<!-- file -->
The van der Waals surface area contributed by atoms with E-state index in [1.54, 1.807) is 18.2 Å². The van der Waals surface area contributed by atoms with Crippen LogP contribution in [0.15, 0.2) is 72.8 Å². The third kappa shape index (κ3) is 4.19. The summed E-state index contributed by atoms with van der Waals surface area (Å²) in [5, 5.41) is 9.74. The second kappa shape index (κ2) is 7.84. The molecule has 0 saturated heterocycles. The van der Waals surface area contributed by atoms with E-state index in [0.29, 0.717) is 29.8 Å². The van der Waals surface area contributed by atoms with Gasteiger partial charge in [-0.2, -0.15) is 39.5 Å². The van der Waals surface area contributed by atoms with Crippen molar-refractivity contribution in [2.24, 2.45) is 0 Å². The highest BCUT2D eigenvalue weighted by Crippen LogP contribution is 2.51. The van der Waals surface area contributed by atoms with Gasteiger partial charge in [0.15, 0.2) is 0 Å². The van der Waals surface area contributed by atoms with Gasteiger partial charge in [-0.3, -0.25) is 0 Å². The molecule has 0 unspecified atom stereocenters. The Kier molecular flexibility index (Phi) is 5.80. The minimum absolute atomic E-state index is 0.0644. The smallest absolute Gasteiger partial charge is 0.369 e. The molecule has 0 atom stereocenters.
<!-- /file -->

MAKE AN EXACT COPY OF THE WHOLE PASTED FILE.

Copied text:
The van der Waals surface area contributed by atoms with E-state index in [1.54, 1.807) is 18.2 Å². The van der Waals surface area contributed by atoms with Crippen LogP contribution in [0.15, 0.2) is 72.8 Å². The third kappa shape index (κ3) is 4.19. The summed E-state index contributed by atoms with van der Waals surface area (Å²) in [5, 5.41) is 9.74. The second kappa shape index (κ2) is 7.84. The molecule has 0 saturated heterocycles. The van der Waals surface area contributed by atoms with E-state index in [0.29, 0.717) is 29.8 Å². The van der Waals surface area contributed by atoms with Gasteiger partial charge in [-0.2, -0.15) is 39.5 Å². The van der Waals surface area contributed by atoms with Crippen molar-refractivity contribution in [2.24, 2.45) is 0 Å². The highest BCUT2D eigenvalue weighted by Crippen LogP contribution is 2.51. The van der Waals surface area contributed by atoms with Gasteiger partial charge in [0.15, 0.2) is 0 Å². The van der Waals surface area contributed by atoms with Gasteiger partial charge in [-0.3, -0.25) is 0 Å². The molecule has 0 unspecified atom stereocenters. The Kier molecular flexibility index (Phi) is 5.80. The minimum absolute atomic E-state index is 0.0644. The smallest absolute Gasteiger partial charge is 0.369 e. The molecule has 0 atom stereocenters.